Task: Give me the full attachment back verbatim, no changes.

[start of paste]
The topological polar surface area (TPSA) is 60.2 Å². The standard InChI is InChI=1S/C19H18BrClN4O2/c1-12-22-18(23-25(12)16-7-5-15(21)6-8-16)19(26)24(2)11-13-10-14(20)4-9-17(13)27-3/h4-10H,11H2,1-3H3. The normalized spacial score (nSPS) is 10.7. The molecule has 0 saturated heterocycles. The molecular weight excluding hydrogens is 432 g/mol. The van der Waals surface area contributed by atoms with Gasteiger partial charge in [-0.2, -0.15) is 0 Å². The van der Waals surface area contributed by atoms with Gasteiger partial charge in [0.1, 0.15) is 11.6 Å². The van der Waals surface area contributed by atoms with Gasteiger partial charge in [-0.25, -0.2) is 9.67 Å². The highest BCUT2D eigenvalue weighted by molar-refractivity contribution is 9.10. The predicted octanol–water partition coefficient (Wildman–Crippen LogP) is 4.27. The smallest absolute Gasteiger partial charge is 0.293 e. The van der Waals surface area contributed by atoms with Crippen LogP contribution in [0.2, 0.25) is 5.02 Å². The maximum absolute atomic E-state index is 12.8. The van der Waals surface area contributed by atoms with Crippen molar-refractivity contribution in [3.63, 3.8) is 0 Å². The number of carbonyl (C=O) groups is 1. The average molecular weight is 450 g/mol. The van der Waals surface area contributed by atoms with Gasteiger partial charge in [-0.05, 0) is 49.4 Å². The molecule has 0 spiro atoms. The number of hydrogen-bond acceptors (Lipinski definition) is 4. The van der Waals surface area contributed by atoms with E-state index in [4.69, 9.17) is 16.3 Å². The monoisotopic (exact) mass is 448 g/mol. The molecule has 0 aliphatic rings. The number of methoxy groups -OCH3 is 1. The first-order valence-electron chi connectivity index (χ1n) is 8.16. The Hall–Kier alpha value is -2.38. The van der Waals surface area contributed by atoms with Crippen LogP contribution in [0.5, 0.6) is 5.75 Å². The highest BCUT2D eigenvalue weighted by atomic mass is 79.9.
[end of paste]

The topological polar surface area (TPSA) is 60.2 Å². The standard InChI is InChI=1S/C19H18BrClN4O2/c1-12-22-18(23-25(12)16-7-5-15(21)6-8-16)19(26)24(2)11-13-10-14(20)4-9-17(13)27-3/h4-10H,11H2,1-3H3. The normalized spacial score (nSPS) is 10.7. The molecule has 0 saturated heterocycles. The molecular weight excluding hydrogens is 432 g/mol. The van der Waals surface area contributed by atoms with Gasteiger partial charge in [-0.2, -0.15) is 0 Å². The van der Waals surface area contributed by atoms with Gasteiger partial charge in [0.1, 0.15) is 11.6 Å². The van der Waals surface area contributed by atoms with Gasteiger partial charge in [-0.25, -0.2) is 9.67 Å². The highest BCUT2D eigenvalue weighted by molar-refractivity contribution is 9.10. The predicted octanol–water partition coefficient (Wildman–Crippen LogP) is 4.27. The smallest absolute Gasteiger partial charge is 0.293 e. The van der Waals surface area contributed by atoms with Crippen LogP contribution in [0.2, 0.25) is 5.02 Å². The maximum absolute atomic E-state index is 12.8. The van der Waals surface area contributed by atoms with Crippen molar-refractivity contribution in [3.63, 3.8) is 0 Å². The number of carbonyl (C=O) groups is 1. The average molecular weight is 450 g/mol. The van der Waals surface area contributed by atoms with Gasteiger partial charge in [-0.05, 0) is 49.4 Å². The molecule has 0 spiro atoms. The number of hydrogen-bond acceptors (Lipinski definition) is 4. The van der Waals surface area contributed by atoms with E-state index in [4.69, 9.17) is 16.3 Å². The monoisotopic (exact) mass is 448 g/mol. The molecule has 0 aliphatic rings. The number of methoxy groups -OCH3 is 1. The first-order valence-electron chi connectivity index (χ1n) is 8.16. The Hall–Kier alpha value is -2.38. The van der Waals surface area contributed by atoms with Crippen LogP contribution in [0.5, 0.6) is 5.75 Å². The highest BCUT2D eigenvalue weighted by atomic mass is 79.9.